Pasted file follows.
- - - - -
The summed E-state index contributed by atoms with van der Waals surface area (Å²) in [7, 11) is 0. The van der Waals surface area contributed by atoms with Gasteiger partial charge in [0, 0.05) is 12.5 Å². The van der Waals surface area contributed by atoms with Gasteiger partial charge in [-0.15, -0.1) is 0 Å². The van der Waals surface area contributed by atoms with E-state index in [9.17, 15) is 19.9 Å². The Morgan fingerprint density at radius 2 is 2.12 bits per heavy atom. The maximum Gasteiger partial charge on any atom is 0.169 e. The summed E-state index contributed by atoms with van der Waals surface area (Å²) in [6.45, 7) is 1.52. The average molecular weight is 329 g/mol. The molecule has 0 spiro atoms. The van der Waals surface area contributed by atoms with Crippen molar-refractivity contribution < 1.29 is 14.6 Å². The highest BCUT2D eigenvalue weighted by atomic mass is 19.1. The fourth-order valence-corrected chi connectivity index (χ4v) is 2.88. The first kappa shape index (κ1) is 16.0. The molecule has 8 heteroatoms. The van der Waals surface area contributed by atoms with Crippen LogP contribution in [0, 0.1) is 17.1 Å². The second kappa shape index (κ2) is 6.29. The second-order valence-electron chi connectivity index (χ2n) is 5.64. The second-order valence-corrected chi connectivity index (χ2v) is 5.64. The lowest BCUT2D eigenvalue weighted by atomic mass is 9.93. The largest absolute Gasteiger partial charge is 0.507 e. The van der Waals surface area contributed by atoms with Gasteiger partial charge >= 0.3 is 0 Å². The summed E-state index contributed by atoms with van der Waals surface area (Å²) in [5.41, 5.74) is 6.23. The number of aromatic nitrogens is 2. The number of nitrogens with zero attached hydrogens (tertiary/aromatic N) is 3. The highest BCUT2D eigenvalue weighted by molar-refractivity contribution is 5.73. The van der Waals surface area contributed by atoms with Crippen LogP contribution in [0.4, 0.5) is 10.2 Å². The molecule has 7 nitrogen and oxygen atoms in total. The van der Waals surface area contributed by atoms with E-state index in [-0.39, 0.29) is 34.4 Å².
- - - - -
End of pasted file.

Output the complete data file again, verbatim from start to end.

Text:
The summed E-state index contributed by atoms with van der Waals surface area (Å²) in [7, 11) is 0. The van der Waals surface area contributed by atoms with Gasteiger partial charge in [0, 0.05) is 12.5 Å². The van der Waals surface area contributed by atoms with Gasteiger partial charge in [-0.15, -0.1) is 0 Å². The van der Waals surface area contributed by atoms with E-state index in [9.17, 15) is 19.9 Å². The Morgan fingerprint density at radius 2 is 2.12 bits per heavy atom. The maximum Gasteiger partial charge on any atom is 0.169 e. The summed E-state index contributed by atoms with van der Waals surface area (Å²) in [6.45, 7) is 1.52. The average molecular weight is 329 g/mol. The molecule has 0 spiro atoms. The van der Waals surface area contributed by atoms with Crippen molar-refractivity contribution < 1.29 is 14.6 Å². The highest BCUT2D eigenvalue weighted by atomic mass is 19.1. The fourth-order valence-corrected chi connectivity index (χ4v) is 2.88. The first kappa shape index (κ1) is 16.0. The molecule has 8 heteroatoms. The van der Waals surface area contributed by atoms with Crippen LogP contribution in [0, 0.1) is 17.1 Å². The second kappa shape index (κ2) is 6.29. The second-order valence-electron chi connectivity index (χ2n) is 5.64. The second-order valence-corrected chi connectivity index (χ2v) is 5.64. The lowest BCUT2D eigenvalue weighted by atomic mass is 9.93. The largest absolute Gasteiger partial charge is 0.507 e. The van der Waals surface area contributed by atoms with Gasteiger partial charge >= 0.3 is 0 Å². The summed E-state index contributed by atoms with van der Waals surface area (Å²) in [5.41, 5.74) is 6.23. The number of aromatic nitrogens is 2. The number of nitrogens with zero attached hydrogens (tertiary/aromatic N) is 3. The highest BCUT2D eigenvalue weighted by molar-refractivity contribution is 5.73. The van der Waals surface area contributed by atoms with Crippen LogP contribution in [0.4, 0.5) is 10.2 Å². The molecule has 7 nitrogen and oxygen atoms in total. The van der Waals surface area contributed by atoms with E-state index in [-0.39, 0.29) is 34.4 Å².